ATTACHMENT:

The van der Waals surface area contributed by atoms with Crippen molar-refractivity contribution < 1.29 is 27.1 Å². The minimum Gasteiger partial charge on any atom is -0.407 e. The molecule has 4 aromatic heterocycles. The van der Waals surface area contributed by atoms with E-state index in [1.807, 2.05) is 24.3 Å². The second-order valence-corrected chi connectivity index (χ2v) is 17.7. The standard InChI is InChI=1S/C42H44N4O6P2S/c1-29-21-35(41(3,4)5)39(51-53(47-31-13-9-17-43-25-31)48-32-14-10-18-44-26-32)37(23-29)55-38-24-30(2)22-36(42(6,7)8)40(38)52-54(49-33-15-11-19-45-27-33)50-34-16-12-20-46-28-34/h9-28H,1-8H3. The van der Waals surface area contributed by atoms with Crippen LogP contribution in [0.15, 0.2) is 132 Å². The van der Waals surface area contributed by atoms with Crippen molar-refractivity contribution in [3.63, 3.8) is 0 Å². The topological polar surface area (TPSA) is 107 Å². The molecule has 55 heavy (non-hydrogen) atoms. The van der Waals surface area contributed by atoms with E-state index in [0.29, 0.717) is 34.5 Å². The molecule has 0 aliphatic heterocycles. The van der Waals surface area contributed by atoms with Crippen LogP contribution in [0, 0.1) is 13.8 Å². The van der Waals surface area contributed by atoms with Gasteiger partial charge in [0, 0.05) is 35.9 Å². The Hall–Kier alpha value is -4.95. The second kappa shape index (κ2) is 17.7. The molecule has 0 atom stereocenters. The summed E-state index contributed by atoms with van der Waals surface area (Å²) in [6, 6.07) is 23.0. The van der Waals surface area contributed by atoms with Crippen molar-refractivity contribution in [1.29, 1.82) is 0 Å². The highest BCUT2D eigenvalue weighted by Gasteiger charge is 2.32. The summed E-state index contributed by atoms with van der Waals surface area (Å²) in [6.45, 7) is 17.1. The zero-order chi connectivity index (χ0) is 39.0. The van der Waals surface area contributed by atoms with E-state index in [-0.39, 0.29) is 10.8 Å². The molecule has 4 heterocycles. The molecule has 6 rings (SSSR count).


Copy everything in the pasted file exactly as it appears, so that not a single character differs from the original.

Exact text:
The van der Waals surface area contributed by atoms with Crippen molar-refractivity contribution < 1.29 is 27.1 Å². The minimum Gasteiger partial charge on any atom is -0.407 e. The molecule has 4 aromatic heterocycles. The van der Waals surface area contributed by atoms with E-state index in [1.807, 2.05) is 24.3 Å². The second-order valence-corrected chi connectivity index (χ2v) is 17.7. The standard InChI is InChI=1S/C42H44N4O6P2S/c1-29-21-35(41(3,4)5)39(51-53(47-31-13-9-17-43-25-31)48-32-14-10-18-44-26-32)37(23-29)55-38-24-30(2)22-36(42(6,7)8)40(38)52-54(49-33-15-11-19-45-27-33)50-34-16-12-20-46-28-34/h9-28H,1-8H3. The van der Waals surface area contributed by atoms with Crippen LogP contribution in [0.15, 0.2) is 132 Å². The van der Waals surface area contributed by atoms with Crippen molar-refractivity contribution in [3.63, 3.8) is 0 Å². The topological polar surface area (TPSA) is 107 Å². The molecule has 55 heavy (non-hydrogen) atoms. The van der Waals surface area contributed by atoms with E-state index in [0.29, 0.717) is 34.5 Å². The molecule has 0 aliphatic heterocycles. The van der Waals surface area contributed by atoms with Crippen LogP contribution in [0, 0.1) is 13.8 Å². The van der Waals surface area contributed by atoms with Gasteiger partial charge in [0, 0.05) is 35.9 Å². The Hall–Kier alpha value is -4.95. The second kappa shape index (κ2) is 17.7. The molecule has 0 atom stereocenters. The summed E-state index contributed by atoms with van der Waals surface area (Å²) in [6, 6.07) is 23.0. The van der Waals surface area contributed by atoms with Crippen molar-refractivity contribution in [1.29, 1.82) is 0 Å². The highest BCUT2D eigenvalue weighted by Gasteiger charge is 2.32. The summed E-state index contributed by atoms with van der Waals surface area (Å²) in [6.45, 7) is 17.1. The zero-order chi connectivity index (χ0) is 39.0. The van der Waals surface area contributed by atoms with E-state index in [-0.39, 0.29) is 10.8 Å². The molecule has 4 heterocycles. The molecule has 6 rings (SSSR count).